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The distribution of Volodymyr Tykhyy's "Brama" has started in the movie theatres. It is a mystical drama about Ukrainians who are not able to escape from their native land despite local life has turned into a total suffering. The film depicts our reality and some ironic pessimism.
The picture unfolds in the Chornobyl exclusion zone, where the hermit family lives. The family is headed by an eccentric old woman Baba Prysia, who smokes mysterious weeds, eats mushrooms and radioactive meat, communicates with the radio even when there are no batteries in it, she puts spells and also tells stories about the aliens in parliament and dandies in the forest.
Her daughter Slava helps her. After the accident at the Chornobyl nuclear power plant, she and her family moved to Crimea. But she did not manage to settle in a new place because of the humiliating stereotype about the Chornobyl victims, which the society put on them. In addition, children often broke Slava’s son, Vovchik’s, head to see his "Chornobyl brains." As a result, the boy became mentally ill. The family returned back to the Chornobyl zone their grandma Baba Prysia. And over time, Slava's husband left the family.
The heroes of this film are total losers, broken by the circumstances and surrounding. The dirty and dysfunctional microcosm in which they live, at first glance, seems exotic and funny. But behind all this eccentricity lies a hopeless longing for lost opportunities, unfulfilled desires, and lost happiness.
Baba Prysya, Slava, and Vovchik are constantly arguing with each other. The reasons for quarrels are often trifling household trivia. Here we see a hint that constant claims against each other can cause more harm than radiation.
This film shows the vices of the Ukrainian society, traumas of the domestic history, and the problems of our region. The film tells how our country has been raped for centuries by the Tatars, Poles, Russians, Communists, and even aliens. Those in power, for whom the law is not written, are harshly criticized. And a portrait of an ordinary loser, who is broken under the pressure of political crises and social stresses, is demonstrated.
Many episodes of this film are devoted to purely local problems of Ukraine. Perhaps, that is why the picture does not enjoy great success abroad, where these issues are just obscure. For example, the film was presented at the film festivals "Dark Nights" (Tallinn) and LET'S CEE (Vienna), but it was left without rewards.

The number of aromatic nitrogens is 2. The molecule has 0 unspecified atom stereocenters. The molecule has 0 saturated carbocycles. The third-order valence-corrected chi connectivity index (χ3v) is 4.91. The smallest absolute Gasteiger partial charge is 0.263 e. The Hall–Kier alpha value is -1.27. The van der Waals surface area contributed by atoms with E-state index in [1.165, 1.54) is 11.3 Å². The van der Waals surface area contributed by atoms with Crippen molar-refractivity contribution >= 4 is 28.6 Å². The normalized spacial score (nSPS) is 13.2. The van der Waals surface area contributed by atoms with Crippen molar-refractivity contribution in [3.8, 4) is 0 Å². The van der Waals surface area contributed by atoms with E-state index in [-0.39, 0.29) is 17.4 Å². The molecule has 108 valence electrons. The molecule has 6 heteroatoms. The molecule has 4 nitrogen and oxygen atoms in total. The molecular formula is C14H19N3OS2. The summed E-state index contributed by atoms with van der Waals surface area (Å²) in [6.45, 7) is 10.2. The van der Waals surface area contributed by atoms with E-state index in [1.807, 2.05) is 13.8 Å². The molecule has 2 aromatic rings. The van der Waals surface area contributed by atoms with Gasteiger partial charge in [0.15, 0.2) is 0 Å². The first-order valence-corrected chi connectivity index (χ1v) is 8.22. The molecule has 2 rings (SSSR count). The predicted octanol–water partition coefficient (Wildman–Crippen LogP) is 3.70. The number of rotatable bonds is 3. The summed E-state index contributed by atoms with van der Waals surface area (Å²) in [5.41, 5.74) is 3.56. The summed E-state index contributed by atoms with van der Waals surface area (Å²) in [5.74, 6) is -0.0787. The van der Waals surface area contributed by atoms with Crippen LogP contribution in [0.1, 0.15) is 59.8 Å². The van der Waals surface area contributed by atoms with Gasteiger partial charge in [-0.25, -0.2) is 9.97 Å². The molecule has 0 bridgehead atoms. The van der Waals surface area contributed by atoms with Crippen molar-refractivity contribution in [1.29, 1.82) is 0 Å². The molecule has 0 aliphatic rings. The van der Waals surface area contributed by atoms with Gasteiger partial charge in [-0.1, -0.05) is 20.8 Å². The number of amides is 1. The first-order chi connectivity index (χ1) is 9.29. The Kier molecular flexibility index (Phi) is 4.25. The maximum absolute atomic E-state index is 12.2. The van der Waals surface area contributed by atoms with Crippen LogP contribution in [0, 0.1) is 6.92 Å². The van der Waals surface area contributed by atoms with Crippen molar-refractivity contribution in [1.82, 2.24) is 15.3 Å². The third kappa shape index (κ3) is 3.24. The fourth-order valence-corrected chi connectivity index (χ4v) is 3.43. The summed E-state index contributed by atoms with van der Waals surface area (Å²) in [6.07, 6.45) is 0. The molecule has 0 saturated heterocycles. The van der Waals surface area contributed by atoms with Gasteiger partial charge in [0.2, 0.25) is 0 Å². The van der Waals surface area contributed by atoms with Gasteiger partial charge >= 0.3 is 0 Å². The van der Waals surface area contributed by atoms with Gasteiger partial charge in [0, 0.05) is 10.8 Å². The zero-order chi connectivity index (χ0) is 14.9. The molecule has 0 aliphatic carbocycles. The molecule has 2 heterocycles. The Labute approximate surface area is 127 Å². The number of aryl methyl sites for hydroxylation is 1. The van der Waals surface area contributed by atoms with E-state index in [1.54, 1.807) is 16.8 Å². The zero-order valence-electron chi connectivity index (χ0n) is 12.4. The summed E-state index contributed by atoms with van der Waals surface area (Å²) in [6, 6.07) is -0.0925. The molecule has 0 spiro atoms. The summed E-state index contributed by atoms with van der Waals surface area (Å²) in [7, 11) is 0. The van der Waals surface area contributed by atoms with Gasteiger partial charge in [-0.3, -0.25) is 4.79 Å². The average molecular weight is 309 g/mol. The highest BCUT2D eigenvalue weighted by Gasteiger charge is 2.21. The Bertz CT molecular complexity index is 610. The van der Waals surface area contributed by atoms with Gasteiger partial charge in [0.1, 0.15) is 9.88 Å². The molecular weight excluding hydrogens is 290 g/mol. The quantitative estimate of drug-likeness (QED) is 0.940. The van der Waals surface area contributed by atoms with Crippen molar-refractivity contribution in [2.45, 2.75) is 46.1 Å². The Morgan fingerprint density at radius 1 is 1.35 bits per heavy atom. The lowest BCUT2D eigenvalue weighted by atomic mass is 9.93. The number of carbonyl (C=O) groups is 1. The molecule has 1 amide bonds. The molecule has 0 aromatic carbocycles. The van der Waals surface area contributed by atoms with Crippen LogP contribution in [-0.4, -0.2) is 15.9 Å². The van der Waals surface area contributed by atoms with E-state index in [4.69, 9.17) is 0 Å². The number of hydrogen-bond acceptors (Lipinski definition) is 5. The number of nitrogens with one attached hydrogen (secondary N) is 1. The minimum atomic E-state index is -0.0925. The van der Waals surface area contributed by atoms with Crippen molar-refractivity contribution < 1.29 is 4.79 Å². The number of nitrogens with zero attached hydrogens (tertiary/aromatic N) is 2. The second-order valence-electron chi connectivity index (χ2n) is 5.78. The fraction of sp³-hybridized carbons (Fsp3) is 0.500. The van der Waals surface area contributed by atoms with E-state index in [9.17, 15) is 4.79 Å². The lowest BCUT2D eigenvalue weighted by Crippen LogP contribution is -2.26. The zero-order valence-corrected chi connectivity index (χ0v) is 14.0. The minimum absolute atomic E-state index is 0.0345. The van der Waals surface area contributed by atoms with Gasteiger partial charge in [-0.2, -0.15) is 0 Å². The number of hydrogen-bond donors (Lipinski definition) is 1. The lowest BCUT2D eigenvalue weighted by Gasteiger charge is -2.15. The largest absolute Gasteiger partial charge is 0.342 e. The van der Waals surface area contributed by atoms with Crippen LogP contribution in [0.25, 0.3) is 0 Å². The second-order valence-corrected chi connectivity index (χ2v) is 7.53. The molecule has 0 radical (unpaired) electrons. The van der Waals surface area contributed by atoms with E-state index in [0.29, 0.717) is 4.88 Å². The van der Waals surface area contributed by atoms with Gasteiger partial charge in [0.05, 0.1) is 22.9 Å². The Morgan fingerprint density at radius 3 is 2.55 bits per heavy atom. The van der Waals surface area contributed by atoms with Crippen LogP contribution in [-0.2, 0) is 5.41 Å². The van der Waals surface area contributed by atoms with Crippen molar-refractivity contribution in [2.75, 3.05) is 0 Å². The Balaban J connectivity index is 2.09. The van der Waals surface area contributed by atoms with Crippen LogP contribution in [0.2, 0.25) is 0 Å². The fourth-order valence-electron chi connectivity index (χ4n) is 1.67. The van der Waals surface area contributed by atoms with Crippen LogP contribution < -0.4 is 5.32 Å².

The first half of the movie looks funny due to a farce playing the Nazi accordion, masturbation in the attic, and chatter about the aliens. But closer to the outset, the plot turns from a tragicomedy into a mystical thriller.
The main conflict of the film is that the deputies who came to the exclusion zone shoot at Vovchik, using him as a living target. At the same time, a local police officer and a judge try to calm and hide this incident. After this episode, the film no longer causes a rare bitter smile, and its main characters begin to irritate the watcher with their stupid actions.
There are many ways to resist such arbitrariness of power. But out of all the possible options, the protagonists chose the most senseless ones: they conjure, pray, and swear with the policeman.
As a result, the vindictive grandmother did not manage to revenge those who were shooting into Vovchik. It is impossible to cut the root of evil.
At that time, a dull loser Slava was coming from one pharmacy to another in helpless attempts to find the necessary medicines. And when she found them, it turned out that she did not have enough money.
Slava and Baba Prysia are poor and powerless. But even in such a situation, they could have acted smarter to save Vovchik. It looks like that they have created all their problems.
The script of the film is based on the play of Ukrainian playwrighter Pavlo Arye. The play was staged by many theaters in Kyiv, Lviv, Kharkiv, Kherson, Moscow and other cities. Director Volodymyr Tykhyy has watched one of these performances, and he took up his screen version.
In March this year, Volodymyr Tykhyy was awarded the Shevchenko Prize for the cycle of documentary films "Babylon 13" about the events in Ukraine in recent years.
Irma Vitovska, who played Baba Prysia, appeared in Brama with a massive mask on her face. The actress is twice as young as the screen woman she is playing. Vitovska and Vitalina Bibliv (who played Slava) have created, perhaps, one of the best acting duets in Ukrainian cinema of recent years.
These ambiguous concentrate generalizing portraits of two generations of our society. The first generation could not live its life because of World War II and Soviet power. And the second one was affected by the accident at the Chornobyl NPP and the social upheavals that followed.
This column does not necessarily reflect the opinion of the editorial board or 112.International and its owners.